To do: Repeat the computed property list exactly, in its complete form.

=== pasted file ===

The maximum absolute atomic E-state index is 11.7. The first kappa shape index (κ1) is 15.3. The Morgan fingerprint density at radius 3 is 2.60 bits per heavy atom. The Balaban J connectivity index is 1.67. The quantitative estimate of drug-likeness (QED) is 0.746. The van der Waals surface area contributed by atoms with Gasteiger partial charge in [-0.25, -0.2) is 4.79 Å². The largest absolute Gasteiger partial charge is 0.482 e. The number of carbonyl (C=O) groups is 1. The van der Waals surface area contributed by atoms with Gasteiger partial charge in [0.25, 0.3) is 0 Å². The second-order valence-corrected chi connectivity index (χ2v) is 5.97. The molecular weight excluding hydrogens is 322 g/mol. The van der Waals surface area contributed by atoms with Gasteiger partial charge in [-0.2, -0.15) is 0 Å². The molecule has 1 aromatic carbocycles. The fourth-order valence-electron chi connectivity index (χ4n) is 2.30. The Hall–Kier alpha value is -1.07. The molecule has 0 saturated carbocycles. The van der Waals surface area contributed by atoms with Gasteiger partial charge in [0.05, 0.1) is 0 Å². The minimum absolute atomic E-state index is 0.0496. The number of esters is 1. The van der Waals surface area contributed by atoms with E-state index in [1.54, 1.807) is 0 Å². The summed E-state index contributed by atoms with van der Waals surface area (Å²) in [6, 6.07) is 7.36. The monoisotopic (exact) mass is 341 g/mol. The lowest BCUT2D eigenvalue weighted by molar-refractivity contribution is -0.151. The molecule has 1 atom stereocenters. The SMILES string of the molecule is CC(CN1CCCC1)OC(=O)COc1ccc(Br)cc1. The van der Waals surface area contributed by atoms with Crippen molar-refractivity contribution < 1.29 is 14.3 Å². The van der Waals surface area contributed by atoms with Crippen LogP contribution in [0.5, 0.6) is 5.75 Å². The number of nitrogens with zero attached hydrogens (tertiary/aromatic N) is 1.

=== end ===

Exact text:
The maximum absolute atomic E-state index is 11.7. The first kappa shape index (κ1) is 15.3. The Morgan fingerprint density at radius 3 is 2.60 bits per heavy atom. The Balaban J connectivity index is 1.67. The quantitative estimate of drug-likeness (QED) is 0.746. The van der Waals surface area contributed by atoms with Gasteiger partial charge in [-0.25, -0.2) is 4.79 Å². The largest absolute Gasteiger partial charge is 0.482 e. The number of carbonyl (C=O) groups is 1. The van der Waals surface area contributed by atoms with Gasteiger partial charge in [0.25, 0.3) is 0 Å². The second-order valence-corrected chi connectivity index (χ2v) is 5.97. The molecular weight excluding hydrogens is 322 g/mol. The van der Waals surface area contributed by atoms with Gasteiger partial charge in [-0.2, -0.15) is 0 Å². The molecule has 1 aromatic carbocycles. The fourth-order valence-electron chi connectivity index (χ4n) is 2.30. The Hall–Kier alpha value is -1.07. The molecule has 0 saturated carbocycles. The van der Waals surface area contributed by atoms with Gasteiger partial charge in [0.05, 0.1) is 0 Å². The minimum absolute atomic E-state index is 0.0496. The number of esters is 1. The van der Waals surface area contributed by atoms with E-state index in [1.54, 1.807) is 0 Å². The summed E-state index contributed by atoms with van der Waals surface area (Å²) in [6, 6.07) is 7.36. The monoisotopic (exact) mass is 341 g/mol. The lowest BCUT2D eigenvalue weighted by molar-refractivity contribution is -0.151. The molecule has 1 atom stereocenters. The SMILES string of the molecule is CC(CN1CCCC1)OC(=O)COc1ccc(Br)cc1. The van der Waals surface area contributed by atoms with Crippen molar-refractivity contribution < 1.29 is 14.3 Å². The van der Waals surface area contributed by atoms with Crippen LogP contribution in [0.5, 0.6) is 5.75 Å². The number of nitrogens with zero attached hydrogens (tertiary/aromatic N) is 1.